Science Daily - Organic Foods

New light shed on how plants get their nitrogen fix

Legumes are widely-consumed plants that use soil bacteria to obtain nitrogen through root nodulation. The process is energetically costly, and so legumes inhibit nodulation when soil nitrate is available. However, the mechanism that drives this inhibition is unknown. Researchers found that NRSYM1 is responsible for inhibiting nodulation in the presence of nitrate, and acts by directly regulating gene expression. The findings may aid agricultural efforts to improve the crop efficiency of legumes.

Organic food provides significant environmental benefits to plant-rich diets

A study of the diets of 34,000 people confirms that a diet high in fruit and vegetables is better for the planet than one high in animal products. The study also finds that organic food provides significant, additional climate benefits for plant-based diets, but not for diets with only moderate contribution from plant products. This is the first-ever study to look at the environmental impacts of both food choices and farm production systems.

How microbes cope in phosphorus-deficient tropical soil

Researchers have uncovered how certain soil microbes cope in a phosphorus-poor environment to survive in a tropical ecosystem. Their novel approach could be applied in other ecosystems to study various nutrient limitations and inform agriculture and terrestrial biosphere modeling.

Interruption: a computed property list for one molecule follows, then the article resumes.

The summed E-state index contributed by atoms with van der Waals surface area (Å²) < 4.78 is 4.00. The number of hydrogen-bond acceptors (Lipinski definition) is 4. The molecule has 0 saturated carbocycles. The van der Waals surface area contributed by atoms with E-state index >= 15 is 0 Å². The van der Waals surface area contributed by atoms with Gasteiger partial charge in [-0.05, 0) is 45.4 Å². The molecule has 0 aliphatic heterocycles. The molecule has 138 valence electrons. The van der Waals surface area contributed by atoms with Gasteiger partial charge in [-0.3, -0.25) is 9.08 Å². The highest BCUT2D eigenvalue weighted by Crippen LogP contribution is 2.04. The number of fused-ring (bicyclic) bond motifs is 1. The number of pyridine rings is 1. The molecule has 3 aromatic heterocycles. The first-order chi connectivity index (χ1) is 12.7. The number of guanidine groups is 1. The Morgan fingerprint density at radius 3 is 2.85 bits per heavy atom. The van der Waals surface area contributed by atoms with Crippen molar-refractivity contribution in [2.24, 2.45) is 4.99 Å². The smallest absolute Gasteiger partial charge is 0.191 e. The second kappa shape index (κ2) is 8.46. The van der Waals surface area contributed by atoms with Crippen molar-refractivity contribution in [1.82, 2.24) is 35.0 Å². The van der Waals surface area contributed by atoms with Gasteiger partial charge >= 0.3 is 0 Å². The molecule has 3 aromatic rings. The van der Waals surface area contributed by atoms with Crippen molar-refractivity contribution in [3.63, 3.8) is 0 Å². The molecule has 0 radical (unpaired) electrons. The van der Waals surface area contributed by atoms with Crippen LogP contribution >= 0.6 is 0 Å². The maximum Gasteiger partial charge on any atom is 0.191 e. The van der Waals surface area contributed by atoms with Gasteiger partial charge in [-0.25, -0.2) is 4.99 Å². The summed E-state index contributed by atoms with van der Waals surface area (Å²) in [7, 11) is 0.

Climate change: Soil animals cannot explain self-reinforcing effect

When the soil warms up, it releases more carbon dioxide (CO2) -- an effect that further fuels climate change. Until now, it had been assumed that the reason for this was mainly due to the presence of small soil animals and microorganisms that would eat and breathe more in warmer temperatures. However, a new study has shown that this is not the case. Quite the contrary: If warmth is accompanied by drought, the soil animals eat even less.

Life under the surface in live broadcast

Researchers have invented new systems to study the life of microorganisms in the ground. Without any digging, the researchers are able use microchips to see and analyze an invisible world that is filled with more species than any other ecosystem.

Earthworms can reproduce in Mars soil simulant

Two young worms are the first offspring in a Mars soil experiment. A biologist found them in a Mars soil simulant that he obtained from NASA. At the start he only added adult worms. The experiments are crucial in the study that aims to determine whether people can keep themselves alive at the red planet by growing their own crops on Mars soils.

Easing the soil's temperature

Many factors influence the ability of soil to buffer against temperature changes. Recent research shows both perennial biofuel and cover crops help soils shield against extreme temperatures.